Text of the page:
Haight Village Neigbors Weigh In On Downtown Sports Complex

ROCKFORD (WIFR) --The sports complex planned for downtown Rockford is expected to welcome thousands of people for a single tournament, meaning big bucks for the city's economy. However, some living near the facility are worried it'll mean bigger traffic headaches in their historic neighborhood.

Joan Van Kessel says one of the biggest reasons she loves living in Haight Village is its historic status with plenty of old Victorian homes lining the block. She’s worried that extra traffic from the proposed downtown sports complex in the old Ingersoll building could spoil her neighborhood's charm.

"Routing the traffic through a neighborhood to try and get in there, it doesn’t make sense, there's no turnaround, there only one entrance and exit," says Joan Van Kessel, she’s lived in Haight Village for nearly 2 decades.

Her concern about the increased traffic is shared by many neighbors who turned up for a community meeting Saturday to discuss how the 100,000 square foot complex will affect the neighborhood.

"We have too many small kids and one thing we love about Haight Village is that it's a peaceful side street to Walnut/ Chestnut," says Maurice West II, he organized Saturday’s meeting.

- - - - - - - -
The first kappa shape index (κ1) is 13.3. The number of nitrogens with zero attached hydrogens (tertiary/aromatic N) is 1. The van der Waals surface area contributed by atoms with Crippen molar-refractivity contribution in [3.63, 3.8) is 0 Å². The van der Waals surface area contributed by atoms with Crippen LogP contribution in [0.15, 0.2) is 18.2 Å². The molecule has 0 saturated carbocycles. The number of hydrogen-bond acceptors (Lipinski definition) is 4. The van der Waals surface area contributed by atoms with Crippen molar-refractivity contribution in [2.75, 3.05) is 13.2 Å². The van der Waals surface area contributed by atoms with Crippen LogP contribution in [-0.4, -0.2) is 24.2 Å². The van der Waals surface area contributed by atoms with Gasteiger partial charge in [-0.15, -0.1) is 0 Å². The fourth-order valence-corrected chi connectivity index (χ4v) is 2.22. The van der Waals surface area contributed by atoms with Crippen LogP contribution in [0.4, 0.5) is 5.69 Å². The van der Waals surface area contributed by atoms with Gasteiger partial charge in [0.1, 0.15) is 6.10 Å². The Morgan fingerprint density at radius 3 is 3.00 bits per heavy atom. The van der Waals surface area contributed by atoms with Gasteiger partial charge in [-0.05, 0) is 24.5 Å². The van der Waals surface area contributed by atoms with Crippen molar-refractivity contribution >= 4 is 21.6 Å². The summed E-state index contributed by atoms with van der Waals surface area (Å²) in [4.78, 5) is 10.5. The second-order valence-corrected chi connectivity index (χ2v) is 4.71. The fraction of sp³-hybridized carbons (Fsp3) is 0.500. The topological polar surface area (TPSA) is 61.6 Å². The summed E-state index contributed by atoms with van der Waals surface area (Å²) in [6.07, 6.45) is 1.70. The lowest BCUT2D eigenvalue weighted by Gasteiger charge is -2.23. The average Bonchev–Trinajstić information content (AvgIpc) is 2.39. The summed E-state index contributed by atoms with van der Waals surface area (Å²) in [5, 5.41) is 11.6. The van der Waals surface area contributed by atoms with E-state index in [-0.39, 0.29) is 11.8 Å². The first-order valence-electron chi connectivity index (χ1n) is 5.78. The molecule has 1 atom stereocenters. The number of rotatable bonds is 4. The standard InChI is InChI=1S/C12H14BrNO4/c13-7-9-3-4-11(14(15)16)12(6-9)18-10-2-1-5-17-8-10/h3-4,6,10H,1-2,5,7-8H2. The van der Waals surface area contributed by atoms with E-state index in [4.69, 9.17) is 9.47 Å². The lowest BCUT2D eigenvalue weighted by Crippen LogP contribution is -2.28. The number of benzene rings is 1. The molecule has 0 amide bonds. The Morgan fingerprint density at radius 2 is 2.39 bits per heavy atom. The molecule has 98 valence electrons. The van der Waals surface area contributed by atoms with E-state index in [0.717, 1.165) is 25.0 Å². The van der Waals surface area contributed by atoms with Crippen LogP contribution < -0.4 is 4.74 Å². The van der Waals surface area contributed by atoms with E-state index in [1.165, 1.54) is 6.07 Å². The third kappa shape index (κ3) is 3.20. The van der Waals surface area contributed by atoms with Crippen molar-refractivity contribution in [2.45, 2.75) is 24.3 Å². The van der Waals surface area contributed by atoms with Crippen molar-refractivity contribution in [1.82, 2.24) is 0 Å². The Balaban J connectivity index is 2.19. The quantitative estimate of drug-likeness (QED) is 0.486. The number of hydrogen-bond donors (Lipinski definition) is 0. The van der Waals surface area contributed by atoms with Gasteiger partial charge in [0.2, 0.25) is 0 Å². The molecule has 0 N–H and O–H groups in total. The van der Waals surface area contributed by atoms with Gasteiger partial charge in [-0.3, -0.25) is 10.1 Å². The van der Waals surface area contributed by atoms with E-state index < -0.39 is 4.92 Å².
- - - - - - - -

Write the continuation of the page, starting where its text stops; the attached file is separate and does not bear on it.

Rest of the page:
Stephen Jaycox is one of several neighbors who think the project's leaders took too long to ask for community input.

“Maybe they didn't need us in the picture at this point but we really wanted to, from this point forward, when we get into the implementation process, be part of that planning,” says Stephen Jaycox.

Jaycox thinks for this project to work, the city should covert Chestnut Street from a one way to a two way as soon as possible. It’s something city planners are considering doing in the next decade.

"Certainly access is an issue to this facility. I think we're trying hard to make sure people understand there is a variety of ways to get in and out of this site and do that effectively and without running people through the neighborhood," says Capital Program Manager Patrick Zuroske.

Around 25 neighbors turned up to make their voices heard. Many say they support the project and are excited to see it finished, as long as it is done right.

The city is tweaking parts of the project, including those routes to get in and out of the complex. The project is being funded by around $10 million in state grants. The city council has not approved the $9 million dollars in loans for the project

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